(57) [(8) p.66] Only twenty-nine countries are bound by that
    Convention;

    (58) [(1) p.67] See ' Report on the Work of the Conference of
    Government Experts, ' p. 107. One might, however, mention
    the case of Crete; see in this connexion WALTZOG, ' Recht
    der Landkriegsführung, ' Berlin, 1942, p. 23;

    (59) [(2) p.67] See ' Final Record of the Diplomatic Conference
    of Geneva of 1949, ' Vol. II-A, p. 239 and pp. 420-421;

    (60) [(3) p.67] See Albert MECHELYNCK, op. cit., p. 120;

    (61) [(4) p.67] See in this connection Jürg H. SCHMID, op.
    cit., p. 139;

    (62) [(1) p.68] See ' Report on the Work of the Conference of
    Government Experts, ' pp. 104 and 111;

    (63) [(1) p.69] See ' Final Record of the Diplomatic Conference
    of Geneva of 1949, ' Vol. II-A, p. 431;

    (64) [(2) p.69] Ibid., p. 432;

    (65) [(3) p.69] These two Articles provide that the neutral
    Power shall in general be responsible for the internment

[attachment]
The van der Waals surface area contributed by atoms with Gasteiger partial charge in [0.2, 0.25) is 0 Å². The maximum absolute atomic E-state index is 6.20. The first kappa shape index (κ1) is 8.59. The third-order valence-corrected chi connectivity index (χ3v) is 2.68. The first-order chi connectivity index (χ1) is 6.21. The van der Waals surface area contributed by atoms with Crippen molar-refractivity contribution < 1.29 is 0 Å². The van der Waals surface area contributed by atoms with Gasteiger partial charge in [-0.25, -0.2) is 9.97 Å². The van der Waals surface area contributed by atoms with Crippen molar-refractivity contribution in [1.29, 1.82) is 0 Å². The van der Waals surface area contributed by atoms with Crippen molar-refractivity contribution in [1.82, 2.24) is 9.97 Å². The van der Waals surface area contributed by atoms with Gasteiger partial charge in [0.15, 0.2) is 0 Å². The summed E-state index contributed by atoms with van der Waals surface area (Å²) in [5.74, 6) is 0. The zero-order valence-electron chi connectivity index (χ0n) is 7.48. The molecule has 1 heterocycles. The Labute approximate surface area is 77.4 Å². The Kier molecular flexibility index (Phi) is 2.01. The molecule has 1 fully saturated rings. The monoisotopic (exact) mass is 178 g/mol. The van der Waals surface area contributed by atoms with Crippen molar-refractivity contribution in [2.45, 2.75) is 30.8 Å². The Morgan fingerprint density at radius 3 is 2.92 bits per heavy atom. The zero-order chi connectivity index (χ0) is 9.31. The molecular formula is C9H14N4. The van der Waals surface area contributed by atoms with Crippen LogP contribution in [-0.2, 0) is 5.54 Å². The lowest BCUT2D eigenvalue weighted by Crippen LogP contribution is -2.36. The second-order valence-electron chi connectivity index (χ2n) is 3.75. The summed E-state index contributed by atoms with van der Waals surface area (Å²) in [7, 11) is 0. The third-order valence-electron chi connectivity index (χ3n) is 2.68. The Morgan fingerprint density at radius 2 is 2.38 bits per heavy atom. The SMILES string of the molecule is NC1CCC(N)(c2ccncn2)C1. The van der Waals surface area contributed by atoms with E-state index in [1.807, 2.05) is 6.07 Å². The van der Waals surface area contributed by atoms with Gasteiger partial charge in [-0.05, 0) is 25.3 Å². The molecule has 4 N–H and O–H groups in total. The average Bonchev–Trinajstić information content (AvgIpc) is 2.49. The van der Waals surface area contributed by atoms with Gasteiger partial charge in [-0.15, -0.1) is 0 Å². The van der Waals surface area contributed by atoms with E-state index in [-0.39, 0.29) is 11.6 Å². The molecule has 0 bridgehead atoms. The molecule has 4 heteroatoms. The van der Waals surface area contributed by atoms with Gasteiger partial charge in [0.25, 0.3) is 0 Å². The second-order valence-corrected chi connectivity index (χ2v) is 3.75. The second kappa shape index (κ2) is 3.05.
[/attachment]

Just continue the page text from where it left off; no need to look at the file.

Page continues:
and subsistence of the persons concerned, the resulting
    expenses to be made good at the conclusion of peace;

    (66) [(1) p.70] See ' Report on the Work of the Conference of
    Government Experts, ' p. 104. See also, for an account of
    the work of the International Committee in behalf of
    internees in neutral countries during the Second World
    War, ' Report of the International Committee of the Red
    Cross on its activities during the Second World War, '
    Vol. I, pp. 555-566;

    (67) [(2) p.70] See ' XVIIth International Red Cross
    Conference, Draft Revised or New Conventions for the
    Protection of War Victims, ' p. 53;

    (68) [(3) p.70] See ' Final Record of the Diplomatic Conference
    of Geneva of 1949, ' Vol. II-A, p. 436;

    (69) [(4) p.70] Ibid., Vol. III, p. 62, No. 93;

    (70) [(5) p.70] Ibid., Vol. II-B, p. 341;

    (71) [(1) p.71] For the list of these functions, see below, p.
    98, note 2;

    (72) [(1) p.72] See ' Final Record of the Diplomatic Conference
    of Geneva of 1949, ' Vol. II-B, pp. 341-342;